If you are making anything to fit the human body, the characteristics of knitting are truly wonderful. Its geometry and the fluidity of knitting combine to allow you to make the stitches flow and grow or decrease as the case may be, turn corners, attach new garment segments sideways, make holes and close them up again as needed, and do virtually anything to make the needed shape. Knitting designers love all this stuff. But do they care about fit?
|Chic Knits - Vonica Pattern|
People really like this sweater. As does The Sewing Lawyer, I hasten to add. (I actually can't wait to finish this - I SO need a black cardigan...) It's just that, from a fit perspective, it's kind of strange. More on that below, but first read about how this sweater is built.
|Progress so far|
I've just finished the body, and have started on the left sleeve. To the right, you can see what it looks like so far. Once it's blocked, the fabric should actually cover me ... although this cardigan is designed to be unfastened and looks pretty good even if the front edges don't touch or overlap.
Here's the weirdness, at least to this sewing person. Everybody knows (don't they?) that the back, above the armscye, needs to be wider and longer than the front to fit the body. If it isn't, the garment shoulders will slip to the back, as the relatively-too-short back borrows fabric from the relatively-too-long front. Moreover, the wider front shoulders will facilitate the garment's tendency to slip to the back.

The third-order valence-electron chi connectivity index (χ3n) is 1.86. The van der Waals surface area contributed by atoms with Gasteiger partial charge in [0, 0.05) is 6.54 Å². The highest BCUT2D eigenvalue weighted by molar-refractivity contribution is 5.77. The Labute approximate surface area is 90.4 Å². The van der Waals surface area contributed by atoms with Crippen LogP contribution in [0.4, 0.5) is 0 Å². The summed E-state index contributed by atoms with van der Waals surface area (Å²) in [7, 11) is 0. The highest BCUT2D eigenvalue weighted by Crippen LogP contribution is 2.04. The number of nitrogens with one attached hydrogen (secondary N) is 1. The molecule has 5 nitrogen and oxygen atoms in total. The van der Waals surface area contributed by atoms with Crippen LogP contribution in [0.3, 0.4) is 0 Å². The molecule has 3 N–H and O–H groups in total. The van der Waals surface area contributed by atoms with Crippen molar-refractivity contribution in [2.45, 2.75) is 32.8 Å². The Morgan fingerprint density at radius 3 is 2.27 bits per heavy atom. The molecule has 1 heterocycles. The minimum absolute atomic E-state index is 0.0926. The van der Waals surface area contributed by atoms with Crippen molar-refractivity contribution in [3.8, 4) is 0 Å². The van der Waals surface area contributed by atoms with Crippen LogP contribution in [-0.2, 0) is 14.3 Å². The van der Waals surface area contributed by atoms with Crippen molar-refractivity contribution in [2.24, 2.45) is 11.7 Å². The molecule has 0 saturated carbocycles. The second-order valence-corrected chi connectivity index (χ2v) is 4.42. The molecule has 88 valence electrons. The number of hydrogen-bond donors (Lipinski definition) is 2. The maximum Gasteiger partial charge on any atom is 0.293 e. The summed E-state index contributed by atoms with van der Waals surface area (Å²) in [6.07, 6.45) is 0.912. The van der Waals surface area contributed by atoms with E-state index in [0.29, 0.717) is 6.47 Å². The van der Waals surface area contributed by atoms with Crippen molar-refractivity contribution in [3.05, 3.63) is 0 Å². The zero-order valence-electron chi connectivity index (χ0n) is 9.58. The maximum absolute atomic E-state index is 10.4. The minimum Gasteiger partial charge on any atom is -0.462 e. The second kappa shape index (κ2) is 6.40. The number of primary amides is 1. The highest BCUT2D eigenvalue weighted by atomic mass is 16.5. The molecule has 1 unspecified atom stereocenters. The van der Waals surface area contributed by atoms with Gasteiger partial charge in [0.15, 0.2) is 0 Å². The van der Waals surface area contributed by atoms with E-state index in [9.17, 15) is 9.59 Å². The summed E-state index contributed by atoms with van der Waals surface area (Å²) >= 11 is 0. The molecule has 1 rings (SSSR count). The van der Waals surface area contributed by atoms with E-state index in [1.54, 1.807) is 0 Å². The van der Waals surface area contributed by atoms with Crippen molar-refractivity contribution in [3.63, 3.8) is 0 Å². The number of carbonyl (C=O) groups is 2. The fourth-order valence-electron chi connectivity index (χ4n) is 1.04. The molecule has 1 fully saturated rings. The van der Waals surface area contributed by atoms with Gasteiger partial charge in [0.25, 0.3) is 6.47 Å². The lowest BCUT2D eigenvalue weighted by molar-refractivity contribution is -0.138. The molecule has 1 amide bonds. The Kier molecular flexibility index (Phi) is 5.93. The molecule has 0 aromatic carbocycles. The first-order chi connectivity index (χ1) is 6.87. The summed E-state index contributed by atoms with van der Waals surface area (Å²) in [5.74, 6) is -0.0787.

Bonnie Marie Burns did not follow these "rules". This pattern has many fewer stitches at the shoulder line in the back (22 in my size) than the front (29). In the intended gauge of 20 stitches to 4" (10cm) that's a dimensional difference of about 1.4" (3.5cm) Personally, I think the back fits my relatively narrow shoulders correctly. At left, you can see that the edge of the back armscye lies pretty much straight down from the shoulder point. At right, a view from above showing that, as I would have expected, the actual shoulder line (red) is slipping to the back. The blue line is the actual top of the shoulder. Believe me, the edge of the sleeve at front is falling off the shoulder. The fit of this cardigan is going to be quite different in the front than it is in the back. Neither is, in the abstract, wrong or bad, but shouldn't they match?
I get that knitting is different from sewing, and its qualities allow different fitting norms to apply. But do they have to be so different? Is there something technical that requires this garment to be constructed this way?Or should The Sewing Lawyer stop fussing and enjoy the process?